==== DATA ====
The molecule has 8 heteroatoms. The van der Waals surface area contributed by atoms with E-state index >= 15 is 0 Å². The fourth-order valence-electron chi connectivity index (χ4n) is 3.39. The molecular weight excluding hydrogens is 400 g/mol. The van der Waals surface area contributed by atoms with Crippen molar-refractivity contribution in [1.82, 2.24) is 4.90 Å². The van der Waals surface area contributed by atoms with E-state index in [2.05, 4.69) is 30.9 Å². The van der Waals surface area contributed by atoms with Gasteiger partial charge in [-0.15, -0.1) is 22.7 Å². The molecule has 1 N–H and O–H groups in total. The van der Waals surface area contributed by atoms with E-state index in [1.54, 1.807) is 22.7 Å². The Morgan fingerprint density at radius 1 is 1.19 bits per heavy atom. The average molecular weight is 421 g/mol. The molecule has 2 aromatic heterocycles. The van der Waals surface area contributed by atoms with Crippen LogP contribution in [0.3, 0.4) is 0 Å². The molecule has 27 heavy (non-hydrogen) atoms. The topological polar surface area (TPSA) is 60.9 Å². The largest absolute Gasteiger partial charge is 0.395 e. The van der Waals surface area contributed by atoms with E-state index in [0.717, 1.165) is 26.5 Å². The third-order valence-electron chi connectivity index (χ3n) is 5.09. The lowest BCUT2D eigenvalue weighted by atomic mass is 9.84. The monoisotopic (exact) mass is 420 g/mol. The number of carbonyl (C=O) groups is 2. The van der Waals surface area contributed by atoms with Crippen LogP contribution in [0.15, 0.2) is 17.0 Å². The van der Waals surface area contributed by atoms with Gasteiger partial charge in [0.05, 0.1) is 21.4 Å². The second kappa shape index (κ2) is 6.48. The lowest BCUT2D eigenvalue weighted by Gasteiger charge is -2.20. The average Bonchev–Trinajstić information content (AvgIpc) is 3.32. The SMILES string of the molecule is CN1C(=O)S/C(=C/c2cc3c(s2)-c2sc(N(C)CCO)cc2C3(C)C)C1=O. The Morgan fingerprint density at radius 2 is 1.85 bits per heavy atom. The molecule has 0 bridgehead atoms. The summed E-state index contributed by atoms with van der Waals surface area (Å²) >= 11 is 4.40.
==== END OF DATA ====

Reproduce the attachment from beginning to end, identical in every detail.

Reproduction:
The molecule has 8 heteroatoms. The van der Waals surface area contributed by atoms with E-state index >= 15 is 0 Å². The fourth-order valence-electron chi connectivity index (χ4n) is 3.39. The molecular weight excluding hydrogens is 400 g/mol. The van der Waals surface area contributed by atoms with Crippen molar-refractivity contribution in [1.82, 2.24) is 4.90 Å². The van der Waals surface area contributed by atoms with E-state index in [2.05, 4.69) is 30.9 Å². The van der Waals surface area contributed by atoms with Gasteiger partial charge in [-0.15, -0.1) is 22.7 Å². The molecule has 1 N–H and O–H groups in total. The van der Waals surface area contributed by atoms with E-state index in [1.54, 1.807) is 22.7 Å². The Morgan fingerprint density at radius 1 is 1.19 bits per heavy atom. The average molecular weight is 421 g/mol. The molecule has 2 aromatic heterocycles. The van der Waals surface area contributed by atoms with Crippen LogP contribution in [0.3, 0.4) is 0 Å². The molecule has 27 heavy (non-hydrogen) atoms. The topological polar surface area (TPSA) is 60.9 Å². The largest absolute Gasteiger partial charge is 0.395 e. The van der Waals surface area contributed by atoms with E-state index in [0.717, 1.165) is 26.5 Å². The third-order valence-electron chi connectivity index (χ3n) is 5.09. The lowest BCUT2D eigenvalue weighted by atomic mass is 9.84. The monoisotopic (exact) mass is 420 g/mol. The number of carbonyl (C=O) groups is 2. The van der Waals surface area contributed by atoms with Crippen LogP contribution in [0.15, 0.2) is 17.0 Å². The van der Waals surface area contributed by atoms with Gasteiger partial charge in [0.05, 0.1) is 21.4 Å². The second kappa shape index (κ2) is 6.48. The lowest BCUT2D eigenvalue weighted by Gasteiger charge is -2.20. The average Bonchev–Trinajstić information content (AvgIpc) is 3.32. The SMILES string of the molecule is CN1C(=O)S/C(=C/c2cc3c(s2)-c2sc(N(C)CCO)cc2C3(C)C)C1=O. The Morgan fingerprint density at radius 2 is 1.85 bits per heavy atom. The molecule has 0 bridgehead atoms. The summed E-state index contributed by atoms with van der Waals surface area (Å²) >= 11 is 4.40.